In Belton’s telling, Putin uses an “obschak” for both his private business dealings and his personal life. “In Russian criminal parlance,” Belton writes, an obschak is “a common cash pot or slush fund for a criminal gang.” The Panama Papers – millions of documents on offshore entities, leaked in 2016 – revealed that much of the obschak was held offshore. Belton devotes two chapters to the obschak, focusing on Gazprom’s devious gas trade with Ukraine and the government larceny revealed in the Panama Papers. But she doesn’t take her analysis much beyond the role of defector Sergei Kolesnikov, a Russian businessman and whistleblower who charged Putin’s closest business friends and cronies with vast corruption before he fled Russia in 2010.
Belton builds a strong case against Putin’s corruption and the bald hypocrisy of his propaganda. She quotes Putin’s former banker, Sergei Pugachev, as saying, “They’re stealing from all sides and then they come out and speak about how Putin is fighting against corruption.” But Belton is unable to shed any new light on Putin’s personal finances. Pugachev is her dominant source, but he “had gradually been sidelined,” Belton writes, after Putin’s attack on Khodorkovsky. Pugachev’s own downfall came because he was not sufficiently submissive to Putin; ultimately he was deprived of most of his enterprises and had to flee to the West.
Belton also probes the many connections between Russian organized crime in New York and Donald Trump. But Craig Unger has already pursued this trail in greater detail in his excellent book “House of Trump, House of Putin: The Untold Story of Donald Trump and the Russian Mafia.”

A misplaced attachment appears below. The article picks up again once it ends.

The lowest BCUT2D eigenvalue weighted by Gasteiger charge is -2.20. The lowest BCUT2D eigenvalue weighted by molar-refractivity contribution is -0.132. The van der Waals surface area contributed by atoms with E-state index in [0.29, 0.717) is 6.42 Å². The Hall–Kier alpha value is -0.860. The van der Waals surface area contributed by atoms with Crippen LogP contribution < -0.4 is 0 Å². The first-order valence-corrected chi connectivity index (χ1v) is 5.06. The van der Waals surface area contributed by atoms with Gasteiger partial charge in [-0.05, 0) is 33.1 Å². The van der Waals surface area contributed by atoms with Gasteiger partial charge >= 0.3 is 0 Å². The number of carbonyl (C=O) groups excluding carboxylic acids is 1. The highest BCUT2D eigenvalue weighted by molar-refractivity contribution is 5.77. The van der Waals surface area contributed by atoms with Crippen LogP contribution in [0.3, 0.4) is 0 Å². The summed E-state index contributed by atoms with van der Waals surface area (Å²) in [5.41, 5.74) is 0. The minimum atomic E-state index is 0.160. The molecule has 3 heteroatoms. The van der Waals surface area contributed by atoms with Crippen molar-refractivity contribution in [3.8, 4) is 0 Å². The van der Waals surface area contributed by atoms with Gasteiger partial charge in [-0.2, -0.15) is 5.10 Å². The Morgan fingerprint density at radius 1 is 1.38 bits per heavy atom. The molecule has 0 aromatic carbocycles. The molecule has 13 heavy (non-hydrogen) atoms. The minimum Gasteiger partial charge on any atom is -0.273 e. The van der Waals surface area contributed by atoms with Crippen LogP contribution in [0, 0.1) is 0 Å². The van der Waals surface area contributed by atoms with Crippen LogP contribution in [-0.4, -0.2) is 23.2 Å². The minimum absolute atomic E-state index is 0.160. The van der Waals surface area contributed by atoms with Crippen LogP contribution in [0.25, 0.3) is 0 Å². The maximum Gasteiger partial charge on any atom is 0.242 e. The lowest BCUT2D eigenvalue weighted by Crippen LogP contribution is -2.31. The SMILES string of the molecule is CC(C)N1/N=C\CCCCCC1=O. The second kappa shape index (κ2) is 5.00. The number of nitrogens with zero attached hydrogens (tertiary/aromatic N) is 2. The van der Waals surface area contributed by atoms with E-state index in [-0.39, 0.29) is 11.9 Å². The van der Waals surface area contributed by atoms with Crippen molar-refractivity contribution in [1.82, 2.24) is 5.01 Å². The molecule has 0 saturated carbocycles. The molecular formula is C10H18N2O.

Belton’s book is an outstanding account of Putin’s Russia, and elegantly told. At the heart of her story is the long battle between the KGB and the country’s oligarchs. From 1994 to 2000, when Putin came to power, Russia was an oligarchy. Today, the tables have turned: Russia has no oligarchs, only wealthy servants of Putin and his FSB. As a former senior military intelligence officer told Belton, the KGB once had to serve the oligarchy. “Now they are having their revenge.”
Bangkok’s first gallery showcasing contemporary street art was launched on July 4 by internationally acclaimed British DJ Clifford Price, who is better known as Goldie.
Located in Warehouse 30, a trendy community project in the district of Charoenkrung, the Aurum Gallery was inspired by the 1980s golden era of New York graffiti. The 528 square metre gallery is seen as a celebration of Goldie’s lifetime passion and career as an influential contributor to the art scene spanning over three decades.